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LA STAMPA

After Nice, Jihadist Campaign In Europe In Full Force

Following attacks in Paris, Brussels, Istanbul, and now Nice, Europe must unite to combat the Islamist terror campaign.

A French police officer in Nice the morning after the Bastille Day attack
A French police officer in Nice the morning after the Bastille Day attack
Maurizio Molinari

-Analysis-

TURIN — France attacked on the night of July 14th, the country's national holiday, Bastille Day. It was not by chance that terrorists chose this night to strike, when millions of French citizens were celebrating the storming of the Bastille 227 years ago, when hundreds thronged the Promenade des Anglais on Nice's beachfront. The terrorists' choice reveals an intent to humiliate France on the night when the country is at its strongest, when it remembers its historic revolution and celebrates its prized liberties, on the glamorous Côte d'Azur that symbolizes France's unique charms.

The jihadists are well aware of the identities and national calendars of the countries they attack, using them as a tool to inflict even greater terror — to have citizens "fear death even when they sleep," as once promised by Abu Bakr al-Baghdadi, leader of the Islamic State terror group (ISIS). Thursday night in Nice, their weapon of choice was a large truck used to plow through unsuspecting crowds. This tactic, used in the past by "lone wolf" terrorists in minor French cities, also bears similarities to the so-called "Car Intifada" launched by Palestinian insurgents against Israel.

If the deadly shootings in Paris last November heralded the beginning of a long campaign of terror attacks on Europe, and the bombings in Brussels and Istanbul this year revealed the existence of a vast network of sleeper cells, then the massacre in Nice implies the terrorists' offensive is now in full swing. If the nations of Europe are to face down this threat, they must come together to integrate their security services and fashion a new doctrine for collective defense.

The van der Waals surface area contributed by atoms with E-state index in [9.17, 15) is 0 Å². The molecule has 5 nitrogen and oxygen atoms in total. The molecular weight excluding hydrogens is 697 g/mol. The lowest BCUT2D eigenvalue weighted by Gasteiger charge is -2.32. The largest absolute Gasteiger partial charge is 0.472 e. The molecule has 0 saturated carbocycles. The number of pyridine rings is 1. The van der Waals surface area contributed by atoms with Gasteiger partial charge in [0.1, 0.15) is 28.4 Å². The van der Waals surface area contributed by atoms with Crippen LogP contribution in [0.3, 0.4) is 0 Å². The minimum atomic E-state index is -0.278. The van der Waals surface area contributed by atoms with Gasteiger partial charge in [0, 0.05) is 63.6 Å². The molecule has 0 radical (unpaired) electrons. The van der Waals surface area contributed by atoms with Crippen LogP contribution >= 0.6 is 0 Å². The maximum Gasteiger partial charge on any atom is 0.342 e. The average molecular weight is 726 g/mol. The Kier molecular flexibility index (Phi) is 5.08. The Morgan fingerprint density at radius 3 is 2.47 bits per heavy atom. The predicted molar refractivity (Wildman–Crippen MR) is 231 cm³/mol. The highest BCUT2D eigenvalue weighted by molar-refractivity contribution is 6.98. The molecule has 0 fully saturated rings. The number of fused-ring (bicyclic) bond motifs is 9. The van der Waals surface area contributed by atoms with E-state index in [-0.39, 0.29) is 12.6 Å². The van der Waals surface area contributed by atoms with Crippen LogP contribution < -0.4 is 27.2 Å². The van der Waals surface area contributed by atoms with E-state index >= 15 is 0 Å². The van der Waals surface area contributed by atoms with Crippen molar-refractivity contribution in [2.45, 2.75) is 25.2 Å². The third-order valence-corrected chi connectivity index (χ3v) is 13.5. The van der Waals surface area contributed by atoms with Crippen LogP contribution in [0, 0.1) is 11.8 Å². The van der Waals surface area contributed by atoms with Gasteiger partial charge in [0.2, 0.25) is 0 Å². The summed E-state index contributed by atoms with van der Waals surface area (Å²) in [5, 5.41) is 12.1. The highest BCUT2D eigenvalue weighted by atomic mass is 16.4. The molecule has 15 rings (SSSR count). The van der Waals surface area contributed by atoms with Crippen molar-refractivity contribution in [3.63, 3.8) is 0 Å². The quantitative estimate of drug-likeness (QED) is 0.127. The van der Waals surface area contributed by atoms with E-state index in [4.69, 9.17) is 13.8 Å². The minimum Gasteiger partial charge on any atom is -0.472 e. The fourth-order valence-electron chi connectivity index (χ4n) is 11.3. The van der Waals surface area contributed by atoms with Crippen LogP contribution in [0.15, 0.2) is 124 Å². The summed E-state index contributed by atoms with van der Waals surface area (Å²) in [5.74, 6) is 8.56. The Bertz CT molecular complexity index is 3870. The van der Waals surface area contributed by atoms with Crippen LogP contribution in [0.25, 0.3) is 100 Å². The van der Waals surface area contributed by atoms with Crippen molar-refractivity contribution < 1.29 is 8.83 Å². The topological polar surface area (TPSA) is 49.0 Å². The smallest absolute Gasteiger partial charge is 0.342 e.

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Geopolitics

Utter Pessimism, What Israelis And Palestinians Share In Common

Right now, according to a joint survey of Israelis and Palestinians, hopes for a peaceful solution of coexistence simply don't exist. The recent spate of violence is confirmation of the deepest kind of pessimism on both sides for any solution other than domination of the other.

An old Palestinian protester waves Palestinian flag while he confronts the Israeli soldiers during the demonstration against Israeli settlements in the village of Beit Dajan near the West Bank city of Nablus.

A Palestinian protester confronts Israeli soldiers during the demonstration against Israeli settlements in the West Bank village of Beit Dajan on Jan. 6.

Pierre Haski

-Analysis-

PARIS — Just before the latest outbreak of violence between Israelis and Palestinians, a survey of public opinion among the two peoples provided a key to understanding the current situation unfolding before our eyes.

It was a joint study, entitled "Palestinian-Israeli Pulse", carried out by two research centers, one Israeli, the other Palestinian, which for years have been regularly asking the same questions to both sides.

The result is disastrous: not only is the support for the two-state solution — Israel and Palestine side by side — at its lowest point in two decades, but there is now a significant share of opinion on both sides that favors a "non-democratic" solution, i.e., a single state controlled by either the Israelis or Palestinians.

This captures the absolute sense of pessimism commonly felt regarding the chances of the two-state option ever being realized, which currently appears to be our grim reality today. But the results are also an expression of the growing acceptance on both sides that it is inconceivable for either state to live without dominating the other — and therefore impossible to live in peace.

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